Visual: Slide changes to the following: Writing a capstone study is like training for a marathon. ​

It requires​

  • Practice and preparation​
  • Self-discipline and consistency

We have tips to help you! (Next up.) ​

Audio: So, I said this at the beginning of the presentation, but just as a reminder, the writing dissertation or doctoral study is like training for a marathon. It's not a sprint. And it requires a lot of practice and preparation which you will get in your coursework, that's just to prepare you. But the most important thing is maintaining self-discipline and consistency. So let's talk about how you can make sure your disciplined.

 

Visual: Slide changes to the following: Working with Faculty

  • Communicating Effectively​
  • Find a communication style and schedule that works for all involved. ​
  • Schedule regular meetings/check-ins.​
  • Set deadlines and goals. ​
  • Be clear and specific when you ask for feedback. ​
  • Be intentional about when you ask for help. ​
  • Stay positive and respectful.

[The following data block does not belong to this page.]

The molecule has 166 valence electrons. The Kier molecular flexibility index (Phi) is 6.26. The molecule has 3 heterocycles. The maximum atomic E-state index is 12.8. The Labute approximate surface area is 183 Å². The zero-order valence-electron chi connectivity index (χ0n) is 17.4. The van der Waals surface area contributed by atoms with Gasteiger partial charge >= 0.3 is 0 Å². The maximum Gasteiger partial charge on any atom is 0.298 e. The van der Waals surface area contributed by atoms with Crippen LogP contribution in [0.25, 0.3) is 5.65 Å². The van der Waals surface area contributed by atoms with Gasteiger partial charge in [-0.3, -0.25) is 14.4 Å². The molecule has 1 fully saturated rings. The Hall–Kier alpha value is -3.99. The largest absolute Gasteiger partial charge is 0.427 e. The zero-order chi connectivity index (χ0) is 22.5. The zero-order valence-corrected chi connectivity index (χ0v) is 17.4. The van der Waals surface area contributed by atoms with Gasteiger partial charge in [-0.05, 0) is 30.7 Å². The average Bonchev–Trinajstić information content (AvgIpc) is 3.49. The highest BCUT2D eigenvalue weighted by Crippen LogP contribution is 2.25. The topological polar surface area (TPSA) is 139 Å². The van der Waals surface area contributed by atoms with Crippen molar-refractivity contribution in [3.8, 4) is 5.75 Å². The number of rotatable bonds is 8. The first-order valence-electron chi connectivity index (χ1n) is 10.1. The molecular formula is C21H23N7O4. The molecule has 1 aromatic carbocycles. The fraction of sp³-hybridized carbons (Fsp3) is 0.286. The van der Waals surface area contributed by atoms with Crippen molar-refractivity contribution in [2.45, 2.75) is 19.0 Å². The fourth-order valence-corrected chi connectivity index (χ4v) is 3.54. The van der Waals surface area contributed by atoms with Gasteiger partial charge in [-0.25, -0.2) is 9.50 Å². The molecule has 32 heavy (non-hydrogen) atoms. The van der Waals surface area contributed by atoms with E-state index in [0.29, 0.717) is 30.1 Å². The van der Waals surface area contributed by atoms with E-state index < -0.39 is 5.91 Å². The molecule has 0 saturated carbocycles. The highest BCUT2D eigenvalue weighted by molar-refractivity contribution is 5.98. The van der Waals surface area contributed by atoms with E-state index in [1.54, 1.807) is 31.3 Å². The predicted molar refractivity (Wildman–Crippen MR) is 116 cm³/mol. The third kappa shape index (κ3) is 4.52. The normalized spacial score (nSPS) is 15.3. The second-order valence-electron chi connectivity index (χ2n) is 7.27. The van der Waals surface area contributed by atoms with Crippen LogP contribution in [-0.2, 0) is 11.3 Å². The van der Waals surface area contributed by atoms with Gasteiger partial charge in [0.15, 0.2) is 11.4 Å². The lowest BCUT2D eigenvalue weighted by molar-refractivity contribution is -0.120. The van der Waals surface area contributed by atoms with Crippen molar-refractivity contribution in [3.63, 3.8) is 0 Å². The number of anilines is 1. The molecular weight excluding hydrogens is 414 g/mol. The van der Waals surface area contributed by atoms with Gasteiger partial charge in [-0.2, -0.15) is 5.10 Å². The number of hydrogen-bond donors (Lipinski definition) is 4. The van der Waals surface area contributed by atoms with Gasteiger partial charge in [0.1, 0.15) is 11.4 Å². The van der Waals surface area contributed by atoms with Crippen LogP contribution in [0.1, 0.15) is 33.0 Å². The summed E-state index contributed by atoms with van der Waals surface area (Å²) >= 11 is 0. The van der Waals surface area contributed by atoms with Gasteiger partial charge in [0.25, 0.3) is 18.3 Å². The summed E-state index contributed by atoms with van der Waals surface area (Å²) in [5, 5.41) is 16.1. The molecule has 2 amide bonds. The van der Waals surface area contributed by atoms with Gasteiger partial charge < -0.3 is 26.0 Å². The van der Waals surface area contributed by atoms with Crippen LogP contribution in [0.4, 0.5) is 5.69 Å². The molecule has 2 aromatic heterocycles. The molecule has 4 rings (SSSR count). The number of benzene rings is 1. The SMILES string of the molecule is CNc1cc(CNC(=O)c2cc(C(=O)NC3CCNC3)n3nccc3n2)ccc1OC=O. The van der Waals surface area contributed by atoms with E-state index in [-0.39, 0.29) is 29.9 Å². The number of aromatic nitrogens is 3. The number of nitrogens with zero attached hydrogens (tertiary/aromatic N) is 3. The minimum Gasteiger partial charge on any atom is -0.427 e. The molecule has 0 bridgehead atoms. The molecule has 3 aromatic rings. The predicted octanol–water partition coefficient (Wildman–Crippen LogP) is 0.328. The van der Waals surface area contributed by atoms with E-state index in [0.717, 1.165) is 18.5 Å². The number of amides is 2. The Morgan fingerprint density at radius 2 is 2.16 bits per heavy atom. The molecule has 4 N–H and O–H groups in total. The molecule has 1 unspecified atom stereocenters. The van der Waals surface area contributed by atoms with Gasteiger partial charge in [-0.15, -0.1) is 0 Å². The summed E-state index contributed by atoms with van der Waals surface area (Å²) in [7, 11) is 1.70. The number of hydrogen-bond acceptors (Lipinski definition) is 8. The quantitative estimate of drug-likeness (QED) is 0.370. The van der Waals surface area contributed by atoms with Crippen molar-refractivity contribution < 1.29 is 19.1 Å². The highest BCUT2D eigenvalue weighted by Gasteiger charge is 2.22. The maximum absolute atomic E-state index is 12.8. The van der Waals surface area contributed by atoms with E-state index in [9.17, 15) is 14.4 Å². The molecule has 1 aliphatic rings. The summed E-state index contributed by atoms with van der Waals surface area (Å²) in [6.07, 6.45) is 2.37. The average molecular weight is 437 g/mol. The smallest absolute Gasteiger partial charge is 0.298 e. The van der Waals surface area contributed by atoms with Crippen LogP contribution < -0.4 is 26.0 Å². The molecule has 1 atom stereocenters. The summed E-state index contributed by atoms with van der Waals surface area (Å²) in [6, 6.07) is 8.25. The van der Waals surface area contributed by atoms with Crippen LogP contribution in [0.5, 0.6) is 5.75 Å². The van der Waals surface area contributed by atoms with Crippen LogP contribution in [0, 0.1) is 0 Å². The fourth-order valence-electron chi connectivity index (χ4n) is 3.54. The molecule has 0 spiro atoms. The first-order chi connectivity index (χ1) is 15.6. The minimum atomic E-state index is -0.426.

Audio: So, working with your faculty, making sure you are communicating effectively. So find a communication style and schedule that works for all involved. When you work with your chair, you know your chair might have certain office hours when he or she is available. Familiarize yourself with that. And make sure you're contacting him or her regularly anytime you have questions. If you have a question about feedback that you receive, I find that some students will just not ask the question. “I'm not sure what this means, can you clarify?” or, “What did you mean when you said expand over here?” Respectful, timely questions are imperative to your success. Some students will just sit back and they won't ask the question out of fear or they forget or whatnot. But not asking the question is not going to make the feedback any clearer to you. So, make sure you're communicating with your chair. Schedule regular meetings or check-ins, some chairs have regular office hours. I do, online. Make sure you attend those. Or schedule biweekly or weekly check-ins with your chair where you can just say, this is what I working on. This is what I have questions about. Set your deadlines and goals.  Say okay, I want to do five pages by the end of this week but make sure those goals of course are realistic and attainable. Don't say I am going to complete my study by the end of this week. Because that goal is not realistic or attainable and then, when you don't meet it, you get frustrated. Make sure you are clear, specific, and I will say respectful, when you ask for feedback. So, if you say, don't just email your chair and say, "I don't understand." Make sure your questions are specific so that your chair can provide you with more specific redirection if needed. And then, stay positive and respectful. Just remember that your chairs are there to help you. And I know sometimes I said students can get discouraged with them on a revision. But just remember that your chairs are on your side. They are there advocating for you. They are not against you, I promise. So, try to remember that before you shoot off a frustrating email to your chair. They are there to help you.